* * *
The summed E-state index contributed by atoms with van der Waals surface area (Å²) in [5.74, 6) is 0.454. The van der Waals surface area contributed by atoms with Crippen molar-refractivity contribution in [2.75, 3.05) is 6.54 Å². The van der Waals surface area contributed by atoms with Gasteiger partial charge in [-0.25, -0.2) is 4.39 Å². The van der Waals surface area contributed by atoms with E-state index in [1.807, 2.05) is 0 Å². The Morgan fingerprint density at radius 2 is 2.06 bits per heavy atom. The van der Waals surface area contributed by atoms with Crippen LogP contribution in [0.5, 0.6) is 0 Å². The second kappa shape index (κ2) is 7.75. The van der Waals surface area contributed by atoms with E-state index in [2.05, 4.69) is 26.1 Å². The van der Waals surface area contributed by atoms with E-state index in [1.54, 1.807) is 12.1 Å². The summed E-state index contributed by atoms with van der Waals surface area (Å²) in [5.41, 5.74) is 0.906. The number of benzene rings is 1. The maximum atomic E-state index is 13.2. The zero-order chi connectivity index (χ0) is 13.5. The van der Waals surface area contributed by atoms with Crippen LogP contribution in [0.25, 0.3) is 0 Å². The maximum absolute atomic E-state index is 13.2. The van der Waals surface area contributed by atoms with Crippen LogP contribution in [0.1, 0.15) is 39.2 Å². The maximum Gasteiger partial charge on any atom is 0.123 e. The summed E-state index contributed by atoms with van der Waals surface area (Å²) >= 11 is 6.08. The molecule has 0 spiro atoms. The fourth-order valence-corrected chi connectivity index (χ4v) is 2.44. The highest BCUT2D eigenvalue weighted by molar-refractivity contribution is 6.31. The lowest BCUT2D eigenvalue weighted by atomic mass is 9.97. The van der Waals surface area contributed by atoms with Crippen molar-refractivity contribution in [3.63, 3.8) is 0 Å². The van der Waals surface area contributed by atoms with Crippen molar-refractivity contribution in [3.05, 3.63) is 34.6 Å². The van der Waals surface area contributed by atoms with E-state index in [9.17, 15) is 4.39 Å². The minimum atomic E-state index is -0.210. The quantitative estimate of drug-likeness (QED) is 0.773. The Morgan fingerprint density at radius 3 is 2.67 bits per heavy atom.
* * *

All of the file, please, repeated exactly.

The summed E-state index contributed by atoms with van der Waals surface area (Å²) in [5.74, 6) is 0.454. The van der Waals surface area contributed by atoms with Crippen molar-refractivity contribution in [2.75, 3.05) is 6.54 Å². The van der Waals surface area contributed by atoms with Gasteiger partial charge in [-0.25, -0.2) is 4.39 Å². The van der Waals surface area contributed by atoms with E-state index in [1.807, 2.05) is 0 Å². The Morgan fingerprint density at radius 2 is 2.06 bits per heavy atom. The van der Waals surface area contributed by atoms with Crippen LogP contribution in [0.5, 0.6) is 0 Å². The second kappa shape index (κ2) is 7.75. The van der Waals surface area contributed by atoms with E-state index in [2.05, 4.69) is 26.1 Å². The van der Waals surface area contributed by atoms with E-state index in [1.54, 1.807) is 12.1 Å². The summed E-state index contributed by atoms with van der Waals surface area (Å²) in [5.41, 5.74) is 0.906. The number of benzene rings is 1. The maximum atomic E-state index is 13.2. The zero-order chi connectivity index (χ0) is 13.5. The van der Waals surface area contributed by atoms with Crippen LogP contribution in [0.25, 0.3) is 0 Å². The maximum absolute atomic E-state index is 13.2. The van der Waals surface area contributed by atoms with Crippen LogP contribution in [0.1, 0.15) is 39.2 Å². The maximum Gasteiger partial charge on any atom is 0.123 e. The summed E-state index contributed by atoms with van der Waals surface area (Å²) >= 11 is 6.08. The molecule has 0 spiro atoms. The fourth-order valence-corrected chi connectivity index (χ4v) is 2.44. The highest BCUT2D eigenvalue weighted by molar-refractivity contribution is 6.31. The lowest BCUT2D eigenvalue weighted by atomic mass is 9.97. The van der Waals surface area contributed by atoms with Crippen molar-refractivity contribution in [3.63, 3.8) is 0 Å². The van der Waals surface area contributed by atoms with Crippen molar-refractivity contribution in [3.05, 3.63) is 34.6 Å². The van der Waals surface area contributed by atoms with E-state index in [9.17, 15) is 4.39 Å². The minimum atomic E-state index is -0.210. The quantitative estimate of drug-likeness (QED) is 0.773. The Morgan fingerprint density at radius 3 is 2.67 bits per heavy atom.